Finally, a City Circle / Gray Line vehicle passing the very upmarket Kaufhaus des Westens department store. All customers in this store seem very prosperous!


Tuesday 24 September 2013

Stagecoach & Go North East Confirm Threat of Legal Action Against Nexus

The colourful and varied liveries would disappear under the new contract

Stagecoach have taken legal advice as transport group Nexus looks to progress the idea of imposing Quality Contracts in the region.
Bus chiefs across the North East have taken legal advice as they gear up for a court room showdown with council leaders set on taking over their routes.
The five Tyne & Wear councils have begun the work needed to effectively nationalise bus routes in the region, with the councils hoping to hand out contracts for set routes and fares in London, by 2015.
As that consultation continues, Stagecoach, one of the most robust opponents to the scheme, has confirmed that the potential for costly legal action is gearing up.
Such a move could eventually see the bus battle end in the European courts, as council-backed transport group Nexus looks to become the first in the country to use the takeover powers.
Stagecoach has said Nexus is “abusing legislation that was designed to tackle failing local bus markets,” adding that Tyneside has “one of the best bus networks in the country.”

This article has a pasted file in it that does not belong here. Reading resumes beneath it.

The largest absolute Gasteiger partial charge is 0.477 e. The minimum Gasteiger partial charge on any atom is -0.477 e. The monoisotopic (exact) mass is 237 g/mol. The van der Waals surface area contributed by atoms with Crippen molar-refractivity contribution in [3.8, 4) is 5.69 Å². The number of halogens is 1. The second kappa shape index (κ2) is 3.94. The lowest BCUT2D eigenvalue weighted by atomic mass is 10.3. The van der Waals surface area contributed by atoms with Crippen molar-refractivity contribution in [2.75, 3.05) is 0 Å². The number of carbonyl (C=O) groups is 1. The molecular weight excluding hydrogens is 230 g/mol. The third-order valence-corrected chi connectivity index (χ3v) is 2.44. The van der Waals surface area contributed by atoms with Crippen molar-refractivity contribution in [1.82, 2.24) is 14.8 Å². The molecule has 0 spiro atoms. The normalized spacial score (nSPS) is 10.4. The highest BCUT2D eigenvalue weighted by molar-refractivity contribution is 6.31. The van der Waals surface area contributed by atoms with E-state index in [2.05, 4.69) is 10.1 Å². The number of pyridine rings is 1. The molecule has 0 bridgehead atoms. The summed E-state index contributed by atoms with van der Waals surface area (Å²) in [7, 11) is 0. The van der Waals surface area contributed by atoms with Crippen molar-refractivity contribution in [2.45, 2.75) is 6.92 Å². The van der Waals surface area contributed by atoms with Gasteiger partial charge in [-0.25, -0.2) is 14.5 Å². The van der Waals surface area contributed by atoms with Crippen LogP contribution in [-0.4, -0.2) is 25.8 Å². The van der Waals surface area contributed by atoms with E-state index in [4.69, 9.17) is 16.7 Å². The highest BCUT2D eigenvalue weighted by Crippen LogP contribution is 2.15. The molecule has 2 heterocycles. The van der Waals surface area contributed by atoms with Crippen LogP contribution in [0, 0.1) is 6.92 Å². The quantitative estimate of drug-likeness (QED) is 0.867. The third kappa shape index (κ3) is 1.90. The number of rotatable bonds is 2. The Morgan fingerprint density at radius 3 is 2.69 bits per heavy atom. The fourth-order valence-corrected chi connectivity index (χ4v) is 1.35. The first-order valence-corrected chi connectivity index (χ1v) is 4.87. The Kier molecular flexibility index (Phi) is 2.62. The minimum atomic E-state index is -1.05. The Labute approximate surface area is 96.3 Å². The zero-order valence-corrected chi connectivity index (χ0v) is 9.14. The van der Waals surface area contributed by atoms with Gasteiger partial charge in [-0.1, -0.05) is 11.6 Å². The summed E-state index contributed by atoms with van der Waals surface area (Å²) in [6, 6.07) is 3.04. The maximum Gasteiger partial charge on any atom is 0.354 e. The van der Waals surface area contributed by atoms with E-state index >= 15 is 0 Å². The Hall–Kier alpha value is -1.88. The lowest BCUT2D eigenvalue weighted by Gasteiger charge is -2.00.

The firm revealed that all the operators had taken legal advice and were “very clear” they had a “strong legal position” to challenge any council move.
At the centre of the dispute are plans by Nexus, owner of the Metro system, to introduce Quality Contracts into the region, in which councils set all routes, fares and timetables.
Nexus would pay bus operators to run Nexus-branded buses, with the councils taking the fare receipts and covering any losses.
Over the last two years, bus firms have been strong opponents. Already Stagecoach boss Sir Brian Souter has said he would rather “take poison” than hand over control of his buses to Nexus.
The threat of legal action was backed last night by Kevin Carr, managing director of Go North East, the region’s largest bus company.
He said: “We remain firmly committed to the partnership approach that offers people cheaper fares and more say over their buses from early next year.
“We’re marking our centenary by investing in a state-of-the-art bus depot and 100 new buses, meaning that almost a quarter of our fleet will offer free wifi and improved standards of comfort and reliability. In contrast, Nexus’ scheme is unaffordable while the present squeeze on local government finance continues.”
Nexus has made clear that bus fares have risen an average of 3% above inflation for the last decade while the proposals say fares would rise on average no more than inflation for the next 10 years.
Consultation documents produced by Nexus set out how improvements can be made ‘without raising taxes’. It says the proposal will cost local taxpayers £70m less over 10 years while protecting and improving services.

Monday 23 September 2013